Notes for Week 7

Our distribution uses CUPS for printing, and the following is based on that. Another alternative for printing is lprng.

  1. Printers are added or modified online (push "Continue" buttons as necessary):

    1. "Add Printer" (you will be required to provide the root password)
    2. "LPD/LPR Host or Printer"
    3. Connection: lpd://
    4. Name: laserjet
    5. Make: "HP"
    6. Model: "HP Laserjet 4300 - CUPS+Gutenprint v5.2.9 (en)"
    7. "Add Printer"
    8. "Set Default Options"
    9. click on Administration tab again and "Manage Printers"
    10. "laserjet"
    11. "Administration / Set As Server Default"

    You can also restrict usage of a printer to specific users using that tab.

    Printer definitions are kept in /etc/cups/printers.conf.
  2. Print spooling is handled by cupsd, the CUPS scheduling daemon. The sequence of events in printing is typically:

    1. A user sends print output (usually either postscript or plain text) to the print queue (or spool queue) using the lpr command (the PRINT command in Windows). The output, as well as a small control file, are placed in the spool directory (/var/spool/cups). Each print request is called a job, and is numbered.
    2. The scheduler starts a process to filter the print file as necessary. For instance, a postscript file to a postscript printer needs no filtering, while a postscript file to a non-postscript printer must be filtered. Each printer has an associated Postscript Printer Description (PPD) file, which determines what, if any, filtering is necessary.

      The output of the filter is then passed to the appropriate backend:

      • local (parallel or USB) printer driver
      • TCP print protocol stack for a remote LPD printer
      • SMB protocol stack for a Windows print share
    3. The spooled data file is eventually removed from the spool directory.
    Note that files in the spool directory are only accessible by root.
    Logging is done in /var/log/cups/error_log and /var/log/cups/page_log.
  3. Printers and print queues are manipulated using the following commands:

    Note that once a print job is sent to a networked printer, it is often difficult to control it from the host. This is especially irritating when the printer malfunctions.

  4. Both postscript and PDF (portable document format) files are text files whose contents contain a description of the print output using a device-independent programming language. PDF files may be viewed using xpdf.

    Note that emacs can print a file using postscript instead of plain text, and that the results are far superior to plain text printing (use the "Postscript Print Buffer (B+W)" command).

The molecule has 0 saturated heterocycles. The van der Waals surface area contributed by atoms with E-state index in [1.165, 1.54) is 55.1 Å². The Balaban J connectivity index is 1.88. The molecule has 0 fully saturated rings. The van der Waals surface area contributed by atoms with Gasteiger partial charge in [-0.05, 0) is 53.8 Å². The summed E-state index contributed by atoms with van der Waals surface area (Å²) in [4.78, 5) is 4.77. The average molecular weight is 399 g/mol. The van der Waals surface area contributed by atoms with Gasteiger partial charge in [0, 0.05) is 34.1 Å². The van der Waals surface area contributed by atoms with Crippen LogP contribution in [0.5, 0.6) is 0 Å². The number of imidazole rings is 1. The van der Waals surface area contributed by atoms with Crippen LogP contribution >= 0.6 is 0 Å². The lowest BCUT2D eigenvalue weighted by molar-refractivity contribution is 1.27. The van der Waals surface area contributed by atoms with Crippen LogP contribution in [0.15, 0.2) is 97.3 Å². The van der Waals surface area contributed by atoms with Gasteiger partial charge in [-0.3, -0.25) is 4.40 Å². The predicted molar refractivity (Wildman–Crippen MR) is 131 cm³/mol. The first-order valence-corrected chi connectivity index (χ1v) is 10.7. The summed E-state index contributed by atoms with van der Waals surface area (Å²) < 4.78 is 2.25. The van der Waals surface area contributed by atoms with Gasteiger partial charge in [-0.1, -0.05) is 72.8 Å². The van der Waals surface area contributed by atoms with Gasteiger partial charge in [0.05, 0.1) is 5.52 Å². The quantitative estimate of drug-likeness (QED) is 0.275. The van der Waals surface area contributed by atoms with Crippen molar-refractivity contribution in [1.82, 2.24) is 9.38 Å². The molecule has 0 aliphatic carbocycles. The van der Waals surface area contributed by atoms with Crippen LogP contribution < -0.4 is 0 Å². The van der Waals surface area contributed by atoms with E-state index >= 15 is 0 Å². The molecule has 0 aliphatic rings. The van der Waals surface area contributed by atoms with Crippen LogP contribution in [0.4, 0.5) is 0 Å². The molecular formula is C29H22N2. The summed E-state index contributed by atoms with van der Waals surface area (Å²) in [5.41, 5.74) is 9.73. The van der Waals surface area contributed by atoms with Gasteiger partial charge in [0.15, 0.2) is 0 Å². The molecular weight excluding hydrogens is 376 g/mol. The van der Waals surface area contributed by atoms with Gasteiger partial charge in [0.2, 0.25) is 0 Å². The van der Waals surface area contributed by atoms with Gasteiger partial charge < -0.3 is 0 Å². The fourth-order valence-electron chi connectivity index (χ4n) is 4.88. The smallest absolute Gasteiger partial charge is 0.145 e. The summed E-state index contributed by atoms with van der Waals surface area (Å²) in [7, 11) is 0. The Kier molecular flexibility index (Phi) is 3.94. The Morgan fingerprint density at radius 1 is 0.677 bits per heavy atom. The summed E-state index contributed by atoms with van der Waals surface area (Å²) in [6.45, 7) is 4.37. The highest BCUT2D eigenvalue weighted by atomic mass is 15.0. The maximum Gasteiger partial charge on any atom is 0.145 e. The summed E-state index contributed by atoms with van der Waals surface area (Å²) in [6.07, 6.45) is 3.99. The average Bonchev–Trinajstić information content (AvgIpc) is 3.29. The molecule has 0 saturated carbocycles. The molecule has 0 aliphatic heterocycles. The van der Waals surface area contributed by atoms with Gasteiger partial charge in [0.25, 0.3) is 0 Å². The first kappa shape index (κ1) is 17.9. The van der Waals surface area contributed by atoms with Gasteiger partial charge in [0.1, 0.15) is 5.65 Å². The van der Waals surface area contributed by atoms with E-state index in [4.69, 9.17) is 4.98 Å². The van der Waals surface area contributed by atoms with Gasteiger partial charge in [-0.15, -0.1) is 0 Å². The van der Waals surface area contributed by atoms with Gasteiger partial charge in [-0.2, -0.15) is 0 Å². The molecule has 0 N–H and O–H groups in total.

5. You should always use non-proprietary, industry standard formats for files to be shared with others.
    Don't fall into that lazy trap of assuming that everyone in the world has a Windows system just like yours. If you send everything in Word or Windows Media formats, you will be shutting a lot of people out from seeing your content.

    And the world is full of poorly written web pages that only display well in one specific screen resolution.

    This means:

    Geeqie is an image browser which is useful for viewing image files. For image manipulation you definitely have to try gimp (the Gnu Image Manipulation Program; free and almost as powerful as Photoshop).

    mplayer can be used to play virtually any format of sound or video, provided that it has been built for the specific format you're interested in. mplayer --help will display the basic key bindings available to control playback.

    Several steps may be necessary if you wish to use mplayer in the lab to play any of the audio files mentioned here:

    1. modprobe snd-intel8x0
    2. Run alsamixer, un-muting the master volume and setting the volume.
    3. Optionally add any users who need audio access to the audio group.
  6. In order to compare file formats, a 26 second video was recorded and the following files prepared:

    A still image of the poet was captured from the video and stored in a variety of formats:

    The poems themselves can be stored in a variety of ways:

    Note that all of the compressed formats use lossy compression (some data is lost). Also note that by far the most efficient storage method is plain text.

  7. EXERCISES for Week 7:

    1. Use lpr <filename> to print a short text file. Examine the spool queue, and the spool files created for the job. Send the control file in your weekly e-mail to the instructor.
    2. Disable spooling to the printer. Attempt to print. What happens? Re-enable spooling to the printer, but disable printing from the queue. Attempt to print. Examine the spool queue. Finally, re-enable printing from the queue and examine the log files. Include all log messages regarding the printing attempts in this exercise in your weekly e-mail to the instructor.

©2015, Kenneth R. Koehler. All Rights Reserved. This document may be freely reproduced provided that this copyright notice is included.

Please send comments or suggestions to the author.